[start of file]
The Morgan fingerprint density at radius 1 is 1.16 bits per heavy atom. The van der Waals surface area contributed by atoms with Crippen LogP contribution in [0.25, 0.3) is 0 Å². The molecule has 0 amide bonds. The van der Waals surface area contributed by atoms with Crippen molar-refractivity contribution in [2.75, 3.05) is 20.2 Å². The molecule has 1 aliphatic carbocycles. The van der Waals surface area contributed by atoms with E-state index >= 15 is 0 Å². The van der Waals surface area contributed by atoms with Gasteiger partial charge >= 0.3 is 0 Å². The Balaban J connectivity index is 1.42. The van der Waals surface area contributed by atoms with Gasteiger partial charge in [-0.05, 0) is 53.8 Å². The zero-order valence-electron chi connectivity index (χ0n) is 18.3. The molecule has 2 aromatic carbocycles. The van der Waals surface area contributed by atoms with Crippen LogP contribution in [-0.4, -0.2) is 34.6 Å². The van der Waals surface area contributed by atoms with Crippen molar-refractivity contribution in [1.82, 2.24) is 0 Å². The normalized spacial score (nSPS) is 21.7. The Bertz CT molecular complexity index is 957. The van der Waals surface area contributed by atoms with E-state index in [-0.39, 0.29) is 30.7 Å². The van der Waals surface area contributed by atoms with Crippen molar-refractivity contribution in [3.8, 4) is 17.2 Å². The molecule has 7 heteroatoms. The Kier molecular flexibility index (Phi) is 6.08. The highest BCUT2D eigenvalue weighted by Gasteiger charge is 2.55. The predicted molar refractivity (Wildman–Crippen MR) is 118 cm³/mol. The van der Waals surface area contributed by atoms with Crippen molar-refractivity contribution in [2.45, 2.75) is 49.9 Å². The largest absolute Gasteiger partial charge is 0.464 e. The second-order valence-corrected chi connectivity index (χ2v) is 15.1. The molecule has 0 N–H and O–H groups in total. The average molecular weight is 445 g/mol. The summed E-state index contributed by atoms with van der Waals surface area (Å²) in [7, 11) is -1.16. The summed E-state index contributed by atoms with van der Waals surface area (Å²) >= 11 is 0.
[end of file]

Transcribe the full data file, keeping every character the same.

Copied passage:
The Morgan fingerprint density at radius 1 is 1.16 bits per heavy atom. The van der Waals surface area contributed by atoms with Crippen LogP contribution in [0.25, 0.3) is 0 Å². The molecule has 0 amide bonds. The van der Waals surface area contributed by atoms with Crippen molar-refractivity contribution in [2.75, 3.05) is 20.2 Å². The molecule has 1 aliphatic carbocycles. The van der Waals surface area contributed by atoms with E-state index >= 15 is 0 Å². The van der Waals surface area contributed by atoms with Gasteiger partial charge >= 0.3 is 0 Å². The Balaban J connectivity index is 1.42. The van der Waals surface area contributed by atoms with Gasteiger partial charge in [-0.05, 0) is 53.8 Å². The zero-order valence-electron chi connectivity index (χ0n) is 18.3. The molecule has 2 aromatic carbocycles. The van der Waals surface area contributed by atoms with Crippen LogP contribution in [-0.4, -0.2) is 34.6 Å². The van der Waals surface area contributed by atoms with Crippen molar-refractivity contribution in [1.82, 2.24) is 0 Å². The normalized spacial score (nSPS) is 21.7. The Bertz CT molecular complexity index is 957. The van der Waals surface area contributed by atoms with E-state index in [-0.39, 0.29) is 30.7 Å². The van der Waals surface area contributed by atoms with Crippen molar-refractivity contribution in [3.8, 4) is 17.2 Å². The molecule has 7 heteroatoms. The Kier molecular flexibility index (Phi) is 6.08. The highest BCUT2D eigenvalue weighted by Gasteiger charge is 2.55. The predicted molar refractivity (Wildman–Crippen MR) is 118 cm³/mol. The van der Waals surface area contributed by atoms with Crippen molar-refractivity contribution in [2.45, 2.75) is 49.9 Å². The largest absolute Gasteiger partial charge is 0.464 e. The second-order valence-corrected chi connectivity index (χ2v) is 15.1. The molecule has 0 N–H and O–H groups in total. The average molecular weight is 445 g/mol. The summed E-state index contributed by atoms with van der Waals surface area (Å²) in [7, 11) is -1.16. The summed E-state index contributed by atoms with van der Waals surface area (Å²) >= 11 is 0.